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Urgent: expose the Brexit dark money

openDemocracy has worked for two years exposing the dark money driving Brexit. We have many more leads to chase down. Please give what you can today – it makes a difference.

Urgent: expose the Brexit dark money

openDemocracy has worked for two years exposing the dark money driving Brexit. We have many more leads to chase down. Please give what you can today – it makes a difference.

This week’s front page editor

Thomas Rowley

Thomas Rowley is editor of oDR.

History, geography, insanity

Brzezinski and the Mujahideen - elephants and chickens - Beijing park life and a mad Russian colonel - plus we continue our spotlight on Chechnya.

Afghanistan: the problem with military action

An armed attack by the United States on the Kabul regime would create more problems than it solved.

The two 11 Septembers

On the same date twenty-eight years apart, the two American cities which shaped Ariel Dorfman’s life - Santiago and New York - have now suffered catastrophe. Their terrible fate, he reflects, also offers the chance to repair damaged humanity.

New war, new justice

The response to the attacks on the United States must be the creation of a new global covenant for justice and peace, say David Held and Mary Kaldor.

Europe united?

Can the EU rise to the challenge of 11 September and respond to this crisis with a unity it failed to deliver on the Balkans?

Back to norms

From bigamy to reverse-flow philanthropy, from missiles to youthful pacifism, in its infinite variety humanity gets back to ‘normality.’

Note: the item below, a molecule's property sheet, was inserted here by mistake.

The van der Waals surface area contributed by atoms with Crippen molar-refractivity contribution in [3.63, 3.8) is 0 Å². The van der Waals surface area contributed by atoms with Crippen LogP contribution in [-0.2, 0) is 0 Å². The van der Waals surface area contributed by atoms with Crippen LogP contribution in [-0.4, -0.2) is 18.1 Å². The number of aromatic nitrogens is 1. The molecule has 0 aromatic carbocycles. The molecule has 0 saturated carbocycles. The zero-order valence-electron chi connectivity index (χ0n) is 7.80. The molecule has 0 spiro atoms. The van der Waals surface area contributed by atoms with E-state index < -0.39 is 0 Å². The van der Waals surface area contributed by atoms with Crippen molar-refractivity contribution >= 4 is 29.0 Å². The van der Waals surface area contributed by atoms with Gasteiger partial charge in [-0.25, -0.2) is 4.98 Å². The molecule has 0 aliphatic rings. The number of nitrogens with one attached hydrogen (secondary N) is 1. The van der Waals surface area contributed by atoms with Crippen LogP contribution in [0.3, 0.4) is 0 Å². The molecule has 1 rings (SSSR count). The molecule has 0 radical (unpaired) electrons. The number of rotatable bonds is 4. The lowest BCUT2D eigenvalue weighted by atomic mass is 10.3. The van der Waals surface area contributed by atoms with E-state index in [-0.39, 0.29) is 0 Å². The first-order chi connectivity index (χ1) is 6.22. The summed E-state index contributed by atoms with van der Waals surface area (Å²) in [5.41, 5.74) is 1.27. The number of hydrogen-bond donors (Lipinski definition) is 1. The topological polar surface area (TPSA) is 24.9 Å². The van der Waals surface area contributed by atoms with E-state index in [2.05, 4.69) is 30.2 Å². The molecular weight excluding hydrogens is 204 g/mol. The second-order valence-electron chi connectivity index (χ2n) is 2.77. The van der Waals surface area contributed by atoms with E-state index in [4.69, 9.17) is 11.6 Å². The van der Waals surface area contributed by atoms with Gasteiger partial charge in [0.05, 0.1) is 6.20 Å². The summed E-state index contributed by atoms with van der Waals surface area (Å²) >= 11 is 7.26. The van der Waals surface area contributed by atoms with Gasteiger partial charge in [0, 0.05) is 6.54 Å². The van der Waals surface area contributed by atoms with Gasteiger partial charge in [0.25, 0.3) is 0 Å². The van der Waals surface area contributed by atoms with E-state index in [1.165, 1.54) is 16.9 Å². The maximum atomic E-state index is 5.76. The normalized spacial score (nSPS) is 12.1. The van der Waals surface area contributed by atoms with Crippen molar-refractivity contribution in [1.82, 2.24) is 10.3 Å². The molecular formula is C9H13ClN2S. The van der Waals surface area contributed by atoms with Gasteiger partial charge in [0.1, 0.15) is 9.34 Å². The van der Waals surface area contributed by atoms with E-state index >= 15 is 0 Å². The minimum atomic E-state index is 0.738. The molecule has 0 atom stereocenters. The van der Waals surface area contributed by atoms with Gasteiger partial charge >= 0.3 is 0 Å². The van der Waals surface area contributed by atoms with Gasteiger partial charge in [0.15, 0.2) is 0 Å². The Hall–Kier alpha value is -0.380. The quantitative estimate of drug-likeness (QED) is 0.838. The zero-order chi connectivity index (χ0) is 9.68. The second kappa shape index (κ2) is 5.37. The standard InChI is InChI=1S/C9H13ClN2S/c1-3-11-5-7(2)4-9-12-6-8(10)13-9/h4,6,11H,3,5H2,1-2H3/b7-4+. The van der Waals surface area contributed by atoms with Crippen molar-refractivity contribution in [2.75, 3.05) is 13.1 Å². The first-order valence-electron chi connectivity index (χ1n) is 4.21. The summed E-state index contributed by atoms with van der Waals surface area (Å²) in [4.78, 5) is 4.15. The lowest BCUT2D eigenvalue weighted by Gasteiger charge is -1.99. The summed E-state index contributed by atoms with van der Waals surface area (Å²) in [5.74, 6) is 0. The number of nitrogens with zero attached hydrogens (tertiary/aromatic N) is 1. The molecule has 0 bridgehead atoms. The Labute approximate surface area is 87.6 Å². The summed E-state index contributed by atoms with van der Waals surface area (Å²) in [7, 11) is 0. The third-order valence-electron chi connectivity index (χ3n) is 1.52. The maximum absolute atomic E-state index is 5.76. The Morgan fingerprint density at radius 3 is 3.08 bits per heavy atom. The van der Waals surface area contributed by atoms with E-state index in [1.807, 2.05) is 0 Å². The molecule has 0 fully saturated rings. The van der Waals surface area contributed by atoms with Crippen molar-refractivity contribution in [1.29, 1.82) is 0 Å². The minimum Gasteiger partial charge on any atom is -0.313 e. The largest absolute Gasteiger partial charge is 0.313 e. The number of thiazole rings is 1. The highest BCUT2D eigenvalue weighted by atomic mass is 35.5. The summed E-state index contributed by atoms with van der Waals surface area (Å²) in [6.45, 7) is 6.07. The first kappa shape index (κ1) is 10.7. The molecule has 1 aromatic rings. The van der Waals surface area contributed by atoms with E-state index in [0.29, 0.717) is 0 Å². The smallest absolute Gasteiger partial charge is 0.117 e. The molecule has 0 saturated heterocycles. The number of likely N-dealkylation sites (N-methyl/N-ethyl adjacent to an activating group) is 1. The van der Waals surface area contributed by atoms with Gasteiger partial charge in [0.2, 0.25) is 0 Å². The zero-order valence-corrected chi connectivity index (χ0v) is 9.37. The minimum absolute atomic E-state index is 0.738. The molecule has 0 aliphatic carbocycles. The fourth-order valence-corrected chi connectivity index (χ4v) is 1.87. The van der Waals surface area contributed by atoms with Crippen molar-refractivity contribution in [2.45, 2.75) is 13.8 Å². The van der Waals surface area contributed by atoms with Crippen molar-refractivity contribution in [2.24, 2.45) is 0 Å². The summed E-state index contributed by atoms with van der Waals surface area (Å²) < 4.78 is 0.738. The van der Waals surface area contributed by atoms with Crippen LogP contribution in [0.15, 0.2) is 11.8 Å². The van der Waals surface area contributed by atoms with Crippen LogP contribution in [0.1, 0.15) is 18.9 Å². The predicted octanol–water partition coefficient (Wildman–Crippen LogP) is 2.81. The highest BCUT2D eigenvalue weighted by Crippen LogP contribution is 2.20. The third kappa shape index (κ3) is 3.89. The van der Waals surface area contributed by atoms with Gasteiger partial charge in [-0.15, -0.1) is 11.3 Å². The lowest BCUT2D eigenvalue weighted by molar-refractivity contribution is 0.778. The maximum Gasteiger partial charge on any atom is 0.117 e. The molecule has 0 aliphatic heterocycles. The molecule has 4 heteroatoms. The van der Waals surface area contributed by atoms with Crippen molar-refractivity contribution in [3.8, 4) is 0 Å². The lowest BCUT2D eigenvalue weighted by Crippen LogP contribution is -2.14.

A new apartheid in the making?

The long journey from the Kurdish mountains has taught this distinguished journalist painful lessons about the mismatch between Islam and democracy – and the pitfalls of multiculturalism.

The Real Third Way: Britain's lesson

One aftershock of the attacks on America was the postponement of ‘normal’ politics. As they cautiously return in Britain with the party conference season, a reflection on the British experience since 1997 reveals the contrast between New Labour’s large ambitions and its want of the democratic radicalism needed to realise them.

The Afghan dimension

openDemocracy readers discussed the possible effects of a probable war on Afghanistan.

War & Law

On the eve of 9/11 openDemocracy readers discuss the legality and usefulness of conducting a ‘war on terrorism’.

An appeal to International Law

An international criminal court, so far opposed by the US, could try what can be described as an international war crime.

Semper Fidel

The reaction of people in Cuba was heartfelt and human. For Fidel and the TV schedulers, the line was less straightforward.

For Alan Beaven

Alan Beaven was a passenger on UA Flight 93. A friend pays tribute to a man who died the way he lived.

Grasping ruins

The fourth in Todd Gitlin’s series of reflections hears the echoes of Auden and feels the aftershocks of hatred around Manhattan.

US, EU, Russia: a new order?

In the aftermath of 11 September, the world has focused on America’s diplomatic and military response. Before, other security issues – missile defence, the Balkans and the future of NATO – dominated the headlines. How will this agenda appear when it re-emerges from the smoke of battle?